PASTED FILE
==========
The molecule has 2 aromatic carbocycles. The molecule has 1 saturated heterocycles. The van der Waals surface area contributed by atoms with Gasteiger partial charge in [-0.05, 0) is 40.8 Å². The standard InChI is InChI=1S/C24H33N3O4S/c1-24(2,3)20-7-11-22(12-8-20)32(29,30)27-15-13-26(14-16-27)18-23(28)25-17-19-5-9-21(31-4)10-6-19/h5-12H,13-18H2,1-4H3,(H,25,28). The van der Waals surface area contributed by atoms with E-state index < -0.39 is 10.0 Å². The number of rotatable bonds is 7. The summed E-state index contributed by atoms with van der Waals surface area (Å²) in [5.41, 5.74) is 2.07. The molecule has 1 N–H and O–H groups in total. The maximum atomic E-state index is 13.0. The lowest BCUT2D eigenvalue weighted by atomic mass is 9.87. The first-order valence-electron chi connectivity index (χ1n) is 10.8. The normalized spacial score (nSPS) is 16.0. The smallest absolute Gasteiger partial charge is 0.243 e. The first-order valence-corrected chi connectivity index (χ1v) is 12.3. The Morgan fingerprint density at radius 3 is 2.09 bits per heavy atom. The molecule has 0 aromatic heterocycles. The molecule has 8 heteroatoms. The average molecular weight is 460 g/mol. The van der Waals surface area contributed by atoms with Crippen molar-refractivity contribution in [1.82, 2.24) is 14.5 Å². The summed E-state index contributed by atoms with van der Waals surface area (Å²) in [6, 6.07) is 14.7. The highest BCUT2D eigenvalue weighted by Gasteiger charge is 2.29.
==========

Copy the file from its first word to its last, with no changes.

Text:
The molecule has 2 aromatic carbocycles. The molecule has 1 saturated heterocycles. The van der Waals surface area contributed by atoms with Gasteiger partial charge in [-0.05, 0) is 40.8 Å². The standard InChI is InChI=1S/C24H33N3O4S/c1-24(2,3)20-7-11-22(12-8-20)32(29,30)27-15-13-26(14-16-27)18-23(28)25-17-19-5-9-21(31-4)10-6-19/h5-12H,13-18H2,1-4H3,(H,25,28). The van der Waals surface area contributed by atoms with E-state index < -0.39 is 10.0 Å². The number of rotatable bonds is 7. The summed E-state index contributed by atoms with van der Waals surface area (Å²) in [5.41, 5.74) is 2.07. The molecule has 1 N–H and O–H groups in total. The maximum atomic E-state index is 13.0. The lowest BCUT2D eigenvalue weighted by atomic mass is 9.87. The first-order valence-electron chi connectivity index (χ1n) is 10.8. The normalized spacial score (nSPS) is 16.0. The smallest absolute Gasteiger partial charge is 0.243 e. The first-order valence-corrected chi connectivity index (χ1v) is 12.3. The Morgan fingerprint density at radius 3 is 2.09 bits per heavy atom. The molecule has 0 aromatic heterocycles. The molecule has 8 heteroatoms. The average molecular weight is 460 g/mol. The van der Waals surface area contributed by atoms with Crippen molar-refractivity contribution in [1.82, 2.24) is 14.5 Å². The summed E-state index contributed by atoms with van der Waals surface area (Å²) in [6, 6.07) is 14.7. The highest BCUT2D eigenvalue weighted by Gasteiger charge is 2.29.